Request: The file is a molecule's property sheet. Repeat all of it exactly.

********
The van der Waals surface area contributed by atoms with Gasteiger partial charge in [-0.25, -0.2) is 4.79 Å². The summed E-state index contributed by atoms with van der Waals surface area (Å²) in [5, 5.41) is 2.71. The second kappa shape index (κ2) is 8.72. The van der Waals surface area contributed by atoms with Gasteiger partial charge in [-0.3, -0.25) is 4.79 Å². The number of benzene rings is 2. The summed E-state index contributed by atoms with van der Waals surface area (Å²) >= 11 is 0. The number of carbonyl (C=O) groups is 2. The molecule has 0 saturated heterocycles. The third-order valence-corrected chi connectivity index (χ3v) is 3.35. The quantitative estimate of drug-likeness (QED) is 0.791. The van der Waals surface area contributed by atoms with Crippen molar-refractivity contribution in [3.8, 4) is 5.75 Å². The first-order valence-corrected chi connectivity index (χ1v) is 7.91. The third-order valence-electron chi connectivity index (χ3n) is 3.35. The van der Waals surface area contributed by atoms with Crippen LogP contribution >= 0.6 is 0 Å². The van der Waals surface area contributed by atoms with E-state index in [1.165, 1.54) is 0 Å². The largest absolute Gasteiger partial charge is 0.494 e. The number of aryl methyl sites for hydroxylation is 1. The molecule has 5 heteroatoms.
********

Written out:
The van der Waals surface area contributed by atoms with Gasteiger partial charge in [-0.25, -0.2) is 4.79 Å². The summed E-state index contributed by atoms with van der Waals surface area (Å²) in [5, 5.41) is 2.71. The second kappa shape index (κ2) is 8.72. The van der Waals surface area contributed by atoms with Gasteiger partial charge in [-0.3, -0.25) is 4.79 Å². The number of benzene rings is 2. The summed E-state index contributed by atoms with van der Waals surface area (Å²) >= 11 is 0. The number of carbonyl (C=O) groups is 2. The molecule has 0 saturated heterocycles. The third-order valence-corrected chi connectivity index (χ3v) is 3.35. The quantitative estimate of drug-likeness (QED) is 0.791. The van der Waals surface area contributed by atoms with Crippen molar-refractivity contribution in [3.8, 4) is 5.75 Å². The first-order valence-corrected chi connectivity index (χ1v) is 7.91. The third-order valence-electron chi connectivity index (χ3n) is 3.35. The van der Waals surface area contributed by atoms with Crippen LogP contribution >= 0.6 is 0 Å². The van der Waals surface area contributed by atoms with E-state index in [1.165, 1.54) is 0 Å². The largest absolute Gasteiger partial charge is 0.494 e. The number of aryl methyl sites for hydroxylation is 1. The molecule has 5 heteroatoms.